Allons enfants de la Guyane: Éduquer, évangéliser, coloniser les Amérindiens dans la République , by Hélène Ferrarini

In: New West Indian Guide / Nieuwe West-Indische Gids
Françoise Grenand CNRS USR mixte 3456—LEEISA Cayenne French Guiana

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Hélène Ferrarini, Allons enfants de la Guyane: Éduquer, évangéliser, coloniser les Amérindiens dans la République. Toulouse, France: Éditions Anacharsis, 2022. 287 pp. (€ 16.00)

In this attractive little book (which is a truly big book!), Hélène Ferrarini opens up a little explored area of the recent history of French Guiana: the stranglehold of the Catholic Church on Amerindian, and to a lesser extent Maroon children, through boarding schools known locally as “homes.”

In a long opening section on these “homes,” Ferrarini questions the archives to understand how, in this country of human rights, in this country where Church and State are strictly separated by law, the State, legally responsible for providing egalitarian, free, compulsory, and secular education, could simply abdicate that responsibility, shunting it onto the Church. One can understand that a dyed-in-the-wool Catholic rejoices, around 1945, to see young Amerindian “savages” being civilized under the care of good Fathers and good Sisters. We understand a little less how the good Catholic who has become the prefect (the highest representative of republican authority) encourages the undertaking. And it’s hard to understand at all how the national department of education, for lack of funds, incompetence, and especially laziness, continues today to cover up the permanent kidnapping of children who should be under its care.

In the second part, Ferrarini changes her role from historian to ethnographer, collecting the words of those who were housed in “Indian homes,” as well as their children and parents. The testimonies are staggering: the children, wrenched from their families, are undressed and washed. Their hair is cut. They are put in a row. Siblings are separated, the mother tongue is banished, family food is prohibited. In short, any reminder of the community cocoon is smothered. The obligatory mass, the stultifying recitation of the formulas of the catechism, are also part of a ritual, a ritual disconnected from their lives. We “desavage” them (the verb désauvager exists in French Guiana), we create choirboys, housekeepers … Phew! It’s done: we have, at the very least, disguised them as civilized people. How about we start a little earlier? Children would be more docile, don’t you think? And perhaps because Ferrarini refuses to condemn the protagonists, she does not report the words of Father Barbotin, which everyone knows: “To turn a little Indian into a good Christian, you must first make him an orphan.” And almost everything boils down to one wound: the deprivation of the children’s freedom to be themselves.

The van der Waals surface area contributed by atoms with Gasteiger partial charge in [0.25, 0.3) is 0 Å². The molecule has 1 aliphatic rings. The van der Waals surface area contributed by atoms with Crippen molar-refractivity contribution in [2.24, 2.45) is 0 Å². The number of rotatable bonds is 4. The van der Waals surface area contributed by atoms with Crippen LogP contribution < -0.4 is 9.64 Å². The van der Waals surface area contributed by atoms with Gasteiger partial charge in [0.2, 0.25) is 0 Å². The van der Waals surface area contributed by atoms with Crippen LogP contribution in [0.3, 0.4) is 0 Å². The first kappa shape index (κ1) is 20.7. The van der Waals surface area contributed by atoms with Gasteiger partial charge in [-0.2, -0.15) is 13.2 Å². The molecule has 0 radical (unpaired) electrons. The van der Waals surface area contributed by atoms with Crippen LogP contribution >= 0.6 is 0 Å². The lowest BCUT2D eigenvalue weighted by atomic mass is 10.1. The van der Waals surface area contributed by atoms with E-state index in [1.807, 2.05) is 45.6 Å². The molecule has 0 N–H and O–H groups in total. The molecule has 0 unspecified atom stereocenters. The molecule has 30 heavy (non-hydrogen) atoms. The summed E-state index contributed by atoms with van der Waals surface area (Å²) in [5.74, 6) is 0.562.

Some ex-residents try to understand what could have motivated their parents to let them go; they would like so much to clear them of guilt: “they thought they were doing the right thing, they didn’t know, they had to …”. Well, no, not exactly. They weren’t obliged, but the presence, the relentlessness of the gendarmes tended to make people believe they were doing the right thing. Some tried to minimize the injury: “We learned things.” Yes, they learned things. They learned to know the Other, the language of the Other, the Other’s mode of operation, strategies, defenses, attacks … and weaknesses too. Eventually, out came one—and now two—generations of young adults ready for the struggle, ready to claim their lands, their languages, their cultures. On equal terms. What a victory!

Yes, they learned things. But how much have they missed? Who will give them back the language of their parents? Who will teach them to hunt and fish again? Who will give them back intimacy with the forest, the river, the sea … an intimacy that requires years of tenuous, refined, complex learning, an intimacy that makes the Amerindians great connoisseurs of an environment that only they and the Maroons know how to tame without harming it?

Then comes the question that everyone is burning to ask: all this for what result? Has the strategy of evangelizing the little “savages,” nourishing “true hope for the Christianization of the primitive tribes” (a nun, 1967) borne fruit? Even the clergy have doubts. As one priest put it in 1978, “We have youth, we can mix it, work it! Yeah! It is quite the opposite.” The ex-residents of the boarding schools entrust Hélène Ferrarini with half-tone testimonies: “Religion in the end is just indoctrination”; “I think that prayer, sometimes, it helps me too.” Ferrarini then rightly insists on the equally aggressive assault led by the evangelical churches. As for the weakening of shamanism, we can be reassured: it still has a bright future.

A final word on the excellent preface: the man who signs it acted in the play. He knows what he is talking about. So precisely, he talks about it with modesty, but the emotion is on edge.

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